Q&A: Self-introduction in a Job Interview

confused
Q: Employers often ask me to introduce myself (or talk about myself) in job interviews.
What kind of answers do they want? They know my name, background etc because we send our resume beforehand.
-AmyS

A: This is a very good question, AmyS. Before I answer directly, let’s think about another situation where someone would want you to tell them about yourself – dating. I often tell clients that I have a very attractive, intelligent, and single sibling that’s interested in meeting new people. I list a few characteristics my brother/sister is looking for and ask them what they would respond, knowing these “requirements.” More often than not, their response mirrors those requirements. When you are responding to this question in an interview, you are expected to do the very same thing – think about what the interviewer needs and who you are, and customize your responses to that person.

Let’s say you are interviewing for a job as a Receptionist. In the job posting, the hiring manager will have listed the things that he/she finds important to have in a receptionist, the duties one would be required to undertake, and maybe a little about the mission or vision of the company (if those things aren’t all in the ad, you can probably find them on the company’s website).

Let’s say they are looking for someone who is/has:
• professional
• at least one year experience
• good people skills
• working knowledge of MS Office
• working knowledge of office equipment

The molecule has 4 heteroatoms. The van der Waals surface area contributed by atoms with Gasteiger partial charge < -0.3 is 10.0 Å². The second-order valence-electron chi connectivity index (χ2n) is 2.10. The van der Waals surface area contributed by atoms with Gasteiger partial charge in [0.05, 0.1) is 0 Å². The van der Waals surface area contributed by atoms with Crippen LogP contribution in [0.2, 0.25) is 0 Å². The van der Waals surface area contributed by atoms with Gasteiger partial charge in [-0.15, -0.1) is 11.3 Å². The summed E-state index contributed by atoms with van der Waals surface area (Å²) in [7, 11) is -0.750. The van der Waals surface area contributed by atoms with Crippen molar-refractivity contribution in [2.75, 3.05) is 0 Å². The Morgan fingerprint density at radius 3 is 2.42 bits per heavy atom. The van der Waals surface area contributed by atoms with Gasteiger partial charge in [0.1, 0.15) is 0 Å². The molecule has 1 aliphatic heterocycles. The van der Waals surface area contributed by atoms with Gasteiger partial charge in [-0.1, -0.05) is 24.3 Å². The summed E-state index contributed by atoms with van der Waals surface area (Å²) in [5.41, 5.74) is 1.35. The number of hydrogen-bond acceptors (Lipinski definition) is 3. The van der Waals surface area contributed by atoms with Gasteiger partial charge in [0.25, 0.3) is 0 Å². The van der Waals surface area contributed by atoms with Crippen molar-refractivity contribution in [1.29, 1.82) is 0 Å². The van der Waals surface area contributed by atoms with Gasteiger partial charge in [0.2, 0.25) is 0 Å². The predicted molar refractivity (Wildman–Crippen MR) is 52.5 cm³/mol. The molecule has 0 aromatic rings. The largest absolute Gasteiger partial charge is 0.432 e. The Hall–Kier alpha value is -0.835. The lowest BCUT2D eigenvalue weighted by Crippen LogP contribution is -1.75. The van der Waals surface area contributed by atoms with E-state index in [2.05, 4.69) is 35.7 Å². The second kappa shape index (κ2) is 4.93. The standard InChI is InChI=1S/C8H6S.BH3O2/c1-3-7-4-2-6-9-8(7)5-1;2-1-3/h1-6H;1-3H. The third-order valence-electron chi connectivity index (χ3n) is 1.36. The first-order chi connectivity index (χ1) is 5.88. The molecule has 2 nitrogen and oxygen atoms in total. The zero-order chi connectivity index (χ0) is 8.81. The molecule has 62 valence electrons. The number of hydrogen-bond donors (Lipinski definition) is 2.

• detail-oriented
• organized
• flexible/adaptable
• able to multi-task
• demonstrated teamwork skills
• able to work under stressful conditions

to:
• greet all guests, visitors, and employees
• develop and maintain files
• answer the telephone and take messages
• retrieving, preparing and distributing incoming and outgoing mail, courier services and packages.

and their mission is:
• to offer programs and services that help the elderly remain as independent as possible
After evaluating these qualifications against your own characteristics and skills, you would reply something like this:

“I have been working as a Receptionist for the past 4 years. I really enjoy this type of work. I love people and enjoy every opportunity I get to brighten someone’s day, whether on the phone or in person. You never know how you can impact people and it’s really critical to customer service. I’m very good with computers. I have often been asked to help co-workers and sometimes supervisors with little computer issues and even big projects with Word, Excel, and Powerpoint. I don’t mind. I enjoy helping others. I see us as a part of a big family and who wouldn’t help their family, right? I’m very organized and I pay very close attention to detail. I’m also very good at staying calm in stressful situations. I can prioritize and multi-task, and I’m pretty flexible, so things that get other people frazzled don’t really bother me so much. I’m really excited for the opportunity to meet with you today.”

Of course, your response will be modified to your personality.

Practice looking at various ads and company profiles and thinking about a few different ways you can do this. Once you have a handle on what companies are looking for in the specific job title you are applying for, you will be able to craft a more general “elevator speech.”
As far as the questions you may ask, consider asking questions that are relevant to your interests and needs:
• How long have you been working here? Is it common to find employees who have worked here for a long time?
• What opportunities are their for advancement?
• Does the company offer professional development courses for employees to build their skills?
• May I meet some of the staff I will be working with?
• If I started today, what would my first priority be?

Best wishes.

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